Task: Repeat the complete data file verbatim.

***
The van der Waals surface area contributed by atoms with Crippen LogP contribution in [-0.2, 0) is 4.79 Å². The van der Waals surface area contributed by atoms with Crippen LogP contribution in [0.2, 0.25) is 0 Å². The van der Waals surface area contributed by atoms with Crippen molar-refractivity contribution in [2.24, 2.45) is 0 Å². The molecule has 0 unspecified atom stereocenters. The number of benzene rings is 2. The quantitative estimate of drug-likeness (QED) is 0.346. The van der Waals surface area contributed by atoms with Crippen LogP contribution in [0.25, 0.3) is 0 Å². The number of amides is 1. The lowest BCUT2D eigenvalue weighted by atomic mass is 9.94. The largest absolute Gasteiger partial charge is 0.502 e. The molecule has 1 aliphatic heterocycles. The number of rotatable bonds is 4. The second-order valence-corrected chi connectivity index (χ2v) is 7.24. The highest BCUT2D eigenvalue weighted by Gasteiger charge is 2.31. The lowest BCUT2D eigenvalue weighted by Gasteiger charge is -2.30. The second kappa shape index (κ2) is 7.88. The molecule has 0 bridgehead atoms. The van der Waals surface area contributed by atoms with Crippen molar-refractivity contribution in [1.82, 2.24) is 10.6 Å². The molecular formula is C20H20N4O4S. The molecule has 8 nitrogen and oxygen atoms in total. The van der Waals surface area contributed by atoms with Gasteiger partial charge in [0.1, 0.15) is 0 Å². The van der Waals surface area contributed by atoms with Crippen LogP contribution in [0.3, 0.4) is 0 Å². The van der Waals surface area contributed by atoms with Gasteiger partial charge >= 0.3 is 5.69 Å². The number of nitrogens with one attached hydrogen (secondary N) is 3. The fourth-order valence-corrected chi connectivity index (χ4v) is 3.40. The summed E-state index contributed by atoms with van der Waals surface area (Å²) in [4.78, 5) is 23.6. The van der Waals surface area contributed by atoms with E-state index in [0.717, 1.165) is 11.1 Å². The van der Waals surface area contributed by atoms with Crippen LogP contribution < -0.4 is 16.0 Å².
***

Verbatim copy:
The van der Waals surface area contributed by atoms with Crippen LogP contribution in [-0.2, 0) is 4.79 Å². The van der Waals surface area contributed by atoms with Crippen LogP contribution in [0.2, 0.25) is 0 Å². The van der Waals surface area contributed by atoms with Crippen molar-refractivity contribution in [2.24, 2.45) is 0 Å². The molecule has 0 unspecified atom stereocenters. The number of benzene rings is 2. The quantitative estimate of drug-likeness (QED) is 0.346. The van der Waals surface area contributed by atoms with Crippen LogP contribution in [0.25, 0.3) is 0 Å². The number of amides is 1. The lowest BCUT2D eigenvalue weighted by atomic mass is 9.94. The largest absolute Gasteiger partial charge is 0.502 e. The molecule has 1 aliphatic heterocycles. The number of rotatable bonds is 4. The second-order valence-corrected chi connectivity index (χ2v) is 7.24. The highest BCUT2D eigenvalue weighted by Gasteiger charge is 2.31. The lowest BCUT2D eigenvalue weighted by Gasteiger charge is -2.30. The second kappa shape index (κ2) is 7.88. The molecule has 0 bridgehead atoms. The van der Waals surface area contributed by atoms with Crippen molar-refractivity contribution in [1.82, 2.24) is 10.6 Å². The molecular formula is C20H20N4O4S. The molecule has 8 nitrogen and oxygen atoms in total. The van der Waals surface area contributed by atoms with Gasteiger partial charge in [0.1, 0.15) is 0 Å². The van der Waals surface area contributed by atoms with Crippen LogP contribution in [0.3, 0.4) is 0 Å². The van der Waals surface area contributed by atoms with Gasteiger partial charge >= 0.3 is 5.69 Å². The number of nitrogens with one attached hydrogen (secondary N) is 3. The fourth-order valence-corrected chi connectivity index (χ4v) is 3.40. The summed E-state index contributed by atoms with van der Waals surface area (Å²) in [4.78, 5) is 23.6. The van der Waals surface area contributed by atoms with E-state index in [0.717, 1.165) is 11.1 Å². The van der Waals surface area contributed by atoms with Crippen LogP contribution < -0.4 is 16.0 Å².